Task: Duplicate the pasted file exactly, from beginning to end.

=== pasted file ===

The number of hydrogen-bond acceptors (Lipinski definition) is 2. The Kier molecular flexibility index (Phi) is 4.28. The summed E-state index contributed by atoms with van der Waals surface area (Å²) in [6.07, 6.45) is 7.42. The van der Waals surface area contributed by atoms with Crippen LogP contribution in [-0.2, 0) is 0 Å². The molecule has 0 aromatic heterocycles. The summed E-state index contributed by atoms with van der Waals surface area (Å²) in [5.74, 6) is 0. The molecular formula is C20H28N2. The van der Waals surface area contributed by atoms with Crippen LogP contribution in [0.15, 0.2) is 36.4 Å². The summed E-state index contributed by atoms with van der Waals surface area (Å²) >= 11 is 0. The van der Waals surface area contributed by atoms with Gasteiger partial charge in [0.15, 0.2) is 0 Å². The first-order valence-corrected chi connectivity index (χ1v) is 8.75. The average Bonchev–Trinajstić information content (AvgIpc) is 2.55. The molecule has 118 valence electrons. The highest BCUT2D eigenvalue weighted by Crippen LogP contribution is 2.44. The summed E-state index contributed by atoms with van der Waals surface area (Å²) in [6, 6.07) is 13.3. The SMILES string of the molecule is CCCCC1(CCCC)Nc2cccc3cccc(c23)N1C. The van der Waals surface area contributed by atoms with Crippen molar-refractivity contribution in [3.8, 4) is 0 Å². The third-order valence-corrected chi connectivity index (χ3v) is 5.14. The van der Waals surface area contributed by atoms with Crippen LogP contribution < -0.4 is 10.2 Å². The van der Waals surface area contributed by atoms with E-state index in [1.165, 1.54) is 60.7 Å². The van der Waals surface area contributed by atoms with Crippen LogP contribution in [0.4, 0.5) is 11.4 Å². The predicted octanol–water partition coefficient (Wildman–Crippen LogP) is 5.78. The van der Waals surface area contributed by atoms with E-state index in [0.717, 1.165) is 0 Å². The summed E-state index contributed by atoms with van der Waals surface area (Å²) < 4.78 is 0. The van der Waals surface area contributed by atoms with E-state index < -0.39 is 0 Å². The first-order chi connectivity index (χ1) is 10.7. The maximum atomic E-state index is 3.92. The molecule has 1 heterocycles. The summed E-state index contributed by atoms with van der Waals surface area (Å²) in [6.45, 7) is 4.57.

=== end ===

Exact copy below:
The number of hydrogen-bond acceptors (Lipinski definition) is 2. The Kier molecular flexibility index (Phi) is 4.28. The summed E-state index contributed by atoms with van der Waals surface area (Å²) in [6.07, 6.45) is 7.42. The van der Waals surface area contributed by atoms with Crippen LogP contribution in [-0.2, 0) is 0 Å². The molecule has 0 aromatic heterocycles. The summed E-state index contributed by atoms with van der Waals surface area (Å²) in [5.74, 6) is 0. The molecular formula is C20H28N2. The van der Waals surface area contributed by atoms with Crippen LogP contribution in [0.15, 0.2) is 36.4 Å². The summed E-state index contributed by atoms with van der Waals surface area (Å²) >= 11 is 0. The van der Waals surface area contributed by atoms with Gasteiger partial charge in [0.15, 0.2) is 0 Å². The first-order valence-corrected chi connectivity index (χ1v) is 8.75. The average Bonchev–Trinajstić information content (AvgIpc) is 2.55. The molecule has 118 valence electrons. The highest BCUT2D eigenvalue weighted by Crippen LogP contribution is 2.44. The summed E-state index contributed by atoms with van der Waals surface area (Å²) in [6, 6.07) is 13.3. The SMILES string of the molecule is CCCCC1(CCCC)Nc2cccc3cccc(c23)N1C. The van der Waals surface area contributed by atoms with Crippen molar-refractivity contribution in [3.8, 4) is 0 Å². The third-order valence-corrected chi connectivity index (χ3v) is 5.14. The van der Waals surface area contributed by atoms with Crippen LogP contribution < -0.4 is 10.2 Å². The van der Waals surface area contributed by atoms with E-state index in [1.165, 1.54) is 60.7 Å². The van der Waals surface area contributed by atoms with Crippen LogP contribution in [0.4, 0.5) is 11.4 Å². The predicted octanol–water partition coefficient (Wildman–Crippen LogP) is 5.78. The van der Waals surface area contributed by atoms with E-state index in [0.717, 1.165) is 0 Å². The summed E-state index contributed by atoms with van der Waals surface area (Å²) < 4.78 is 0. The van der Waals surface area contributed by atoms with E-state index < -0.39 is 0 Å². The first-order chi connectivity index (χ1) is 10.7. The maximum atomic E-state index is 3.92. The molecule has 1 heterocycles. The summed E-state index contributed by atoms with van der Waals surface area (Å²) in [6.45, 7) is 4.57.